Where Do Mosquitoes Go in the Winter?
Temperatures are cooling down and the hot summer nights are finally fading away. North Texans welcome the winter season with open arms as mosquitoes and other insects become less of a nuisance.
Since mosquitoes are more prevalent during the summertime, one might think they die off during the winter. However, these blood-sucking creatures have been in existence for far too long, and have learned to hibernate during cold or harsh weather.
So, where do mosquitoes go in the winter?
Contrary to popular belief, the cold weather doesn’t kill them. Unfortunately, just like the rest of us, they are looking forward to the next summer season. Mosquitoes have several ways of surviving cold temperatures by hibernating.
Here’s everything you need to know about mosquitoes in the winter and how to prevent mosquito problems from happening around your property.
What Happens to Mosquitoes During the Winter Season?
Mosquitoes, like other insects, are cold-blooded creatures. While it’s true that mosquitoes cannot survive in an environment where the temperature is less than 50 degrees Fahrenheit, they have methods that help them persevere through the winter months.
So, where do mosquitoes go in the winter?
That depends on the species of mosquitoes. There are various types of mosquitoes that have developed ways of withstanding cold temperatures.
Mosquito eggs are more hardy than actual mosquitoes and can last up to eight months without food or water. So, even if you get rid of the actual mosquito, their eggs might still hatch in the harsh, dry weather. The eggs are usually submerged in ice during winter, and hatch during spring.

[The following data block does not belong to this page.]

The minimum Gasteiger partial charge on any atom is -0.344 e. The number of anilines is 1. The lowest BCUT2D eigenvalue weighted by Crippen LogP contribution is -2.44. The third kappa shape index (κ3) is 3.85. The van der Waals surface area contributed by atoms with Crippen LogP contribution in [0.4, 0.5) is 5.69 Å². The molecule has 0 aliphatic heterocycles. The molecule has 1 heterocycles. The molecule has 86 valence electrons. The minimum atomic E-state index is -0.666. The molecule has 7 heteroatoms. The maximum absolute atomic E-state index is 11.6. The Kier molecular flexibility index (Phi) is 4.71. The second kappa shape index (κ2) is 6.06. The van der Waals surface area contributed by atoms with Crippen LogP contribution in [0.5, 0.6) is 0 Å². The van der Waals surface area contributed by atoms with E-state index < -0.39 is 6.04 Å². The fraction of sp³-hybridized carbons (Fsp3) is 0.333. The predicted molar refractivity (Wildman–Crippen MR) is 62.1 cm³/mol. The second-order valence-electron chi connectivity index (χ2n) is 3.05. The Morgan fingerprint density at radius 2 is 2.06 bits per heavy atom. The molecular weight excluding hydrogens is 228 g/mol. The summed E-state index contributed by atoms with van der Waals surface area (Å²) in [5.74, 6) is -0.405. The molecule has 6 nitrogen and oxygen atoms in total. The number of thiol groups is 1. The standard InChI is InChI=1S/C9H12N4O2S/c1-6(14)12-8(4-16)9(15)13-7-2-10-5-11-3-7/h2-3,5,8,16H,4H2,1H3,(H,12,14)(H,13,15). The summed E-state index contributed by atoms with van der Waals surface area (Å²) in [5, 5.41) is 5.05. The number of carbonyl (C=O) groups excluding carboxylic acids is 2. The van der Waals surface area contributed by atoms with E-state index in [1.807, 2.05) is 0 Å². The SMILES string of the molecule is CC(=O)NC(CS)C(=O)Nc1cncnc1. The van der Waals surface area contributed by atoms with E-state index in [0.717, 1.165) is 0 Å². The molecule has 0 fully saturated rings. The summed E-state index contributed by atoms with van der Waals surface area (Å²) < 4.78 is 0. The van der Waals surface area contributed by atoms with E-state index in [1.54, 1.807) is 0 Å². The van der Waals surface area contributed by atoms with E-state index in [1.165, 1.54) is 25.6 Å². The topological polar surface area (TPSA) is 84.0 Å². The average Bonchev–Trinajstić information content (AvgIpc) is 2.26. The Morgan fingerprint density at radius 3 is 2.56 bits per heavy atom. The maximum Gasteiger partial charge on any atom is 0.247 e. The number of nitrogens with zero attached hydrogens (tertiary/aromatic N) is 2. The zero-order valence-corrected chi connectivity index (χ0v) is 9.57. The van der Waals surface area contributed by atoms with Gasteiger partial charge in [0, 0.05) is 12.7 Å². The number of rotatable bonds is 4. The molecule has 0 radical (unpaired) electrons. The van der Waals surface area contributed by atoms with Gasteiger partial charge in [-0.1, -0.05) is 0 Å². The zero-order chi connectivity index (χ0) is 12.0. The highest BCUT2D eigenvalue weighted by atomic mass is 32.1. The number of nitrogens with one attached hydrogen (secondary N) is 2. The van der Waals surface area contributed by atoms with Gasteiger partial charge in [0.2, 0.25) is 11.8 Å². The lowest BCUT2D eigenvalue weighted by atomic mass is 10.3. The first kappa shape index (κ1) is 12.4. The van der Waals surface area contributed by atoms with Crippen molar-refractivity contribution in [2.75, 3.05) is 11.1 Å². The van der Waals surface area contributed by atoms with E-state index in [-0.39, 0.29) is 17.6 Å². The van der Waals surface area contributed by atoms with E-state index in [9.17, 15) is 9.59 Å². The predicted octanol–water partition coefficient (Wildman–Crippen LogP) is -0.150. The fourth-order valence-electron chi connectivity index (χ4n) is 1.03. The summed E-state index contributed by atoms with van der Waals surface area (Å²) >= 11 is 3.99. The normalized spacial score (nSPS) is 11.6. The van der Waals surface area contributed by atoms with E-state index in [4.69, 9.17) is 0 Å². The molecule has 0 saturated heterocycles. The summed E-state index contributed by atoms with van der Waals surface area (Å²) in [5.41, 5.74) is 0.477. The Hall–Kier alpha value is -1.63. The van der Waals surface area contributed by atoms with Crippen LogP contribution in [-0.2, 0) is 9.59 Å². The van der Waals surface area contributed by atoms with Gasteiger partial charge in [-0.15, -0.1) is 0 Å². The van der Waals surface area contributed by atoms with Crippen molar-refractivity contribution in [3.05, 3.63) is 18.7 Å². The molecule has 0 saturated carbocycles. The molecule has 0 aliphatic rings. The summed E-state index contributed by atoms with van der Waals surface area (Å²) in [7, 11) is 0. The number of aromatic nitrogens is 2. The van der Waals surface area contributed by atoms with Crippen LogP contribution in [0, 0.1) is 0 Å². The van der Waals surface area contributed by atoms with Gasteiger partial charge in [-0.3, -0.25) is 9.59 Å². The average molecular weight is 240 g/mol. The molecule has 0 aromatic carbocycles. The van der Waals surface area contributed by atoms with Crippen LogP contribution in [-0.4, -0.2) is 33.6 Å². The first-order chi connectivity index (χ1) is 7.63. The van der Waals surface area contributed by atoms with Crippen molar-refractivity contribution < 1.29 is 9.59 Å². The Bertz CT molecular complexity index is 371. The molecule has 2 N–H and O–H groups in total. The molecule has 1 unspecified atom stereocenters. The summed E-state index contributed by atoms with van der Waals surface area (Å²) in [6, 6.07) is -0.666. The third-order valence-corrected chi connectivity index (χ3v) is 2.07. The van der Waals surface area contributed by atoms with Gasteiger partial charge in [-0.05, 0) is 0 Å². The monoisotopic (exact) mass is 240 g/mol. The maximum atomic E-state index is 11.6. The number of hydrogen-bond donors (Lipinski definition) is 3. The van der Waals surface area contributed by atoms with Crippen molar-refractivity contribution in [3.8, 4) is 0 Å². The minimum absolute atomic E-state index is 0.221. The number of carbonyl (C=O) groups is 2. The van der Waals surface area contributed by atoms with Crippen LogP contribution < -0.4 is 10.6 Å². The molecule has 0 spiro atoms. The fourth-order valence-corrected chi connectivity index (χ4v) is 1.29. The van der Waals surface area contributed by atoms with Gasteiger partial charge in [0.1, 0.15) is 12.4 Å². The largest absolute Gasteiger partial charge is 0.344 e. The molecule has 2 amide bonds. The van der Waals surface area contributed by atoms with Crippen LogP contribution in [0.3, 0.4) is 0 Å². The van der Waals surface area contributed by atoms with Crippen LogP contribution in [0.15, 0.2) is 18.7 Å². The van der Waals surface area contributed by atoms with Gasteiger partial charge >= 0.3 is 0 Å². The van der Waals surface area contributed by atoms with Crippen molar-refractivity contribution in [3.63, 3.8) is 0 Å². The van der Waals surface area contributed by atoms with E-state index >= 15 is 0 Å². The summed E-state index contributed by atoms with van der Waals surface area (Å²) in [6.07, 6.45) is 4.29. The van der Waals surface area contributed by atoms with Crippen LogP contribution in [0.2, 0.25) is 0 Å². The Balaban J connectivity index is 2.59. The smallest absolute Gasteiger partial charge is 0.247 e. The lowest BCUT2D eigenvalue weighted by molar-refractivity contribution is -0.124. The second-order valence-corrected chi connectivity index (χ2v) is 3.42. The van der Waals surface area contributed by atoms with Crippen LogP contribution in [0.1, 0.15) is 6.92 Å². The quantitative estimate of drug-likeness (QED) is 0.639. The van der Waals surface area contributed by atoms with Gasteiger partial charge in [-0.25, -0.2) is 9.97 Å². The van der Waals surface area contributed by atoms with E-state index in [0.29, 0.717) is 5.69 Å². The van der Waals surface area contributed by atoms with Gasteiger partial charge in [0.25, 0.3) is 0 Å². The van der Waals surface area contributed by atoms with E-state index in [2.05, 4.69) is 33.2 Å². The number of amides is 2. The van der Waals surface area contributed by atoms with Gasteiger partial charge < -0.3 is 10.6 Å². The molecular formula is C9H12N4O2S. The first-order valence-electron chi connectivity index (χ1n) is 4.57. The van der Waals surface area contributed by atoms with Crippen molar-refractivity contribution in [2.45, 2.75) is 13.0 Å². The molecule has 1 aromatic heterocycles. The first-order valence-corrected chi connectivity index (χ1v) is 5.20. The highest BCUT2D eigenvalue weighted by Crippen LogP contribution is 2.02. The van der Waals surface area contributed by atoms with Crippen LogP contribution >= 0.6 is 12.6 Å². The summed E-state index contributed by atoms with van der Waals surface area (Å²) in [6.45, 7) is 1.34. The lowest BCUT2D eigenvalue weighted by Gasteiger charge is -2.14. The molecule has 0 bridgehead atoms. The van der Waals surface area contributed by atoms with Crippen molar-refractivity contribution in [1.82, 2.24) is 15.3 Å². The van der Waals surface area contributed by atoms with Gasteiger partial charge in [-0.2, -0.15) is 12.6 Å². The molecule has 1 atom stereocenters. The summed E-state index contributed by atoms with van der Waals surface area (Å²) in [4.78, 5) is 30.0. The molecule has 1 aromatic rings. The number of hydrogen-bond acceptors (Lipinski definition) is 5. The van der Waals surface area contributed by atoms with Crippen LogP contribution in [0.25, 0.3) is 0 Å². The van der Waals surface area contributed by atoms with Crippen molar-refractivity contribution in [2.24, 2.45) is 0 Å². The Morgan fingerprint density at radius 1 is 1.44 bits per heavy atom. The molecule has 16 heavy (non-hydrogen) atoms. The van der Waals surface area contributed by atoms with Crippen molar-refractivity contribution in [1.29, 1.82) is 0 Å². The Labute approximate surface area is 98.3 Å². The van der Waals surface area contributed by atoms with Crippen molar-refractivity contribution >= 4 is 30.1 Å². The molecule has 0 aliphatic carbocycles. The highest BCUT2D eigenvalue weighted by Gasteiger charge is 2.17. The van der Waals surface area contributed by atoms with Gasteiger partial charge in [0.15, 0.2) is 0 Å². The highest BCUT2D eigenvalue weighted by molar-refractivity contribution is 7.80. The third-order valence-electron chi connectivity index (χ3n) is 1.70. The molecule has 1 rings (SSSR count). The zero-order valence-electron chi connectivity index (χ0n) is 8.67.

If you are wondering, “where do mosquitoes go in the winter,” some mosquito species undergo insect hibernation, also referred to as diapause.
Like bears and other hibernating mammals, as the cold season approaches, mosquitoes begin to store up nutrients and lower their metabolism level so they can hibernate all winter in crevices, basements, hollow logs, or animal burrows.
However, this isn’t the usual sleeping type of hibernation. Technically speaking, mosquitoes can’t sleep until the weather gets warmer. However, they suspend their development, so their bodies aren’t affected when seasons change.
Diapause is more common among pupae, which can survive when immersed beneath the surface of frozen water than the adult species. However, some species are reasonably tolerant to cold climates and can survive freezing weather conditions.
Another answer to “where do mosquitoes go in the winter,” is your home, since it stays relatively warm throughout the year.
Some types of mosquitoes will make their way into your basement or attic and take up residence there. Taking shelter indoors gives them warmer temperatures and you are the food
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Mosquito Lifespan: How Long Does a Mosquito Live?
How long does a mosquito live? That’s a common question people ask our pest control specialists at Safe Pro Pest.
These insects have been around for thousands of years, and have continually adapted to nature and its environment to ensure their survival.